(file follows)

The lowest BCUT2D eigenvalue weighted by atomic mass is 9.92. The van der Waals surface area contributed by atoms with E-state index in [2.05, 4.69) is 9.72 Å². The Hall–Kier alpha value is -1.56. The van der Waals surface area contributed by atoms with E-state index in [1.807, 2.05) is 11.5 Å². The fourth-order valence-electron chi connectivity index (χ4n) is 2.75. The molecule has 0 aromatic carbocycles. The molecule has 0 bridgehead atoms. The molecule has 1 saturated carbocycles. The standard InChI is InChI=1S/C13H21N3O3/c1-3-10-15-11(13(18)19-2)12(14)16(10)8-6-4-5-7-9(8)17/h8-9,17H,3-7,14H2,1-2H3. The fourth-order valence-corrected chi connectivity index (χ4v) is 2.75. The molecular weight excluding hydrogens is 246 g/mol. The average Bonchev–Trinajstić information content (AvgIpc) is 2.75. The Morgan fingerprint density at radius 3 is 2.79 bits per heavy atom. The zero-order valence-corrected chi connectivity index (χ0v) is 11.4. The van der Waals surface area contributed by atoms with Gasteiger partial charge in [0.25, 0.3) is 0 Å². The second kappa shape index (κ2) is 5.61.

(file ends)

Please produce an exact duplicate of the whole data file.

The lowest BCUT2D eigenvalue weighted by atomic mass is 9.92. The van der Waals surface area contributed by atoms with E-state index in [2.05, 4.69) is 9.72 Å². The Hall–Kier alpha value is -1.56. The van der Waals surface area contributed by atoms with E-state index in [1.807, 2.05) is 11.5 Å². The fourth-order valence-electron chi connectivity index (χ4n) is 2.75. The molecule has 0 aromatic carbocycles. The molecule has 0 bridgehead atoms. The molecule has 1 saturated carbocycles. The standard InChI is InChI=1S/C13H21N3O3/c1-3-10-15-11(13(18)19-2)12(14)16(10)8-6-4-5-7-9(8)17/h8-9,17H,3-7,14H2,1-2H3. The fourth-order valence-corrected chi connectivity index (χ4v) is 2.75. The molecular weight excluding hydrogens is 246 g/mol. The average Bonchev–Trinajstić information content (AvgIpc) is 2.75. The Morgan fingerprint density at radius 3 is 2.79 bits per heavy atom. The zero-order valence-corrected chi connectivity index (χ0v) is 11.4. The van der Waals surface area contributed by atoms with Gasteiger partial charge in [0.25, 0.3) is 0 Å². The second kappa shape index (κ2) is 5.61.